Wed, Feb 20, 2019 - Page 13 News List

‘Escaping the corset’

Rising feminist movements and changing ideas of beauty see South Korean women cutting their hair short and giving up makeup

By Seulki Lee  /  Thomson Reuters Foundation, SEOUL

Popular Korean cosmetics brand Missha, meanwhile, has featured a short-haired female model in one of its latest commercials, and other local brands like LAKA are the same.

“While still in its nascent stage, it is important for brands to note that the ‘Escape the corset’ movement has the potential to grow further in the future,” the analyst said.


Supporters of the movement said giving up makeup is only the start of a bigger push for greater gender equality, as South Korean women confront daily sexism.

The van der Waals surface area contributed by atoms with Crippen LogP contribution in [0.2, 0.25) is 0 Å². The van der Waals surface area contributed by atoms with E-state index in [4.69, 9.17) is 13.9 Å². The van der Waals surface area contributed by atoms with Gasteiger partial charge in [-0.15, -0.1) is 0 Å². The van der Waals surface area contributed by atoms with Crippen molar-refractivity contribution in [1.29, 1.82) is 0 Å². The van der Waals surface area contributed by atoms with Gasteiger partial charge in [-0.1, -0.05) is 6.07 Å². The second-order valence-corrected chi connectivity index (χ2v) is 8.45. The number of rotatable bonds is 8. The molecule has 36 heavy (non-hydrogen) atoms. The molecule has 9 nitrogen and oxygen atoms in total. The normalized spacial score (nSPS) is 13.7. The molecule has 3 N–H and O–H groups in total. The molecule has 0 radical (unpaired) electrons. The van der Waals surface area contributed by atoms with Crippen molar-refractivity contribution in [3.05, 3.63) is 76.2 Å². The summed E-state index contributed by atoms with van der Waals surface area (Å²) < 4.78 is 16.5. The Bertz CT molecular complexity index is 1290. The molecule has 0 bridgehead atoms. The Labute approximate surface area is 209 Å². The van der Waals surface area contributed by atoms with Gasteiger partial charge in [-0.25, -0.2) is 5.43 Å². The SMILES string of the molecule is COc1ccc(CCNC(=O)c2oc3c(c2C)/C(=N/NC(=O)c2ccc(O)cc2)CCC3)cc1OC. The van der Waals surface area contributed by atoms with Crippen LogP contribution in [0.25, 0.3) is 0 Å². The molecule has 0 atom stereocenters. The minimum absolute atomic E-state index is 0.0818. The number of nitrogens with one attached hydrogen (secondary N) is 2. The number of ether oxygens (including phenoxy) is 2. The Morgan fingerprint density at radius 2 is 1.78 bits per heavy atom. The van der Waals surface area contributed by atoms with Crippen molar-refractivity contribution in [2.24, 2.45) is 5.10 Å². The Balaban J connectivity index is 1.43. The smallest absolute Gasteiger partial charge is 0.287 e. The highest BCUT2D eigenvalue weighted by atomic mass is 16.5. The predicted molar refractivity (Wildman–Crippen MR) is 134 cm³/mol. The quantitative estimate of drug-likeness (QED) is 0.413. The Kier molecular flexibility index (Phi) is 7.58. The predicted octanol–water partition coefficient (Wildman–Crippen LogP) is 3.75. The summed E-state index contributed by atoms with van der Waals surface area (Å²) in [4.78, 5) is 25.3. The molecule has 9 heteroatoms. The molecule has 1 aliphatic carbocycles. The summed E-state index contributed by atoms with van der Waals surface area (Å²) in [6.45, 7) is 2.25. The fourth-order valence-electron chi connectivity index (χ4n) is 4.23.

“It is about women’s choice... The movement is about changing our everyday culture,” said Shin Ji-ye, a 28-year-old politician who stole headlines last year when she ran for the post of Seoul mayor but lost.

But campaigner Heather Barr said it would be a long haul for feminists in South Korea to achieve greater women’s rights, including introducing stronger legislation against abuse and sexual harassment.

“[It] will take a sustained effort, but they show no signs of giving up,” said the senior women’s rights researcher at global watchdog Human Rights Watch.

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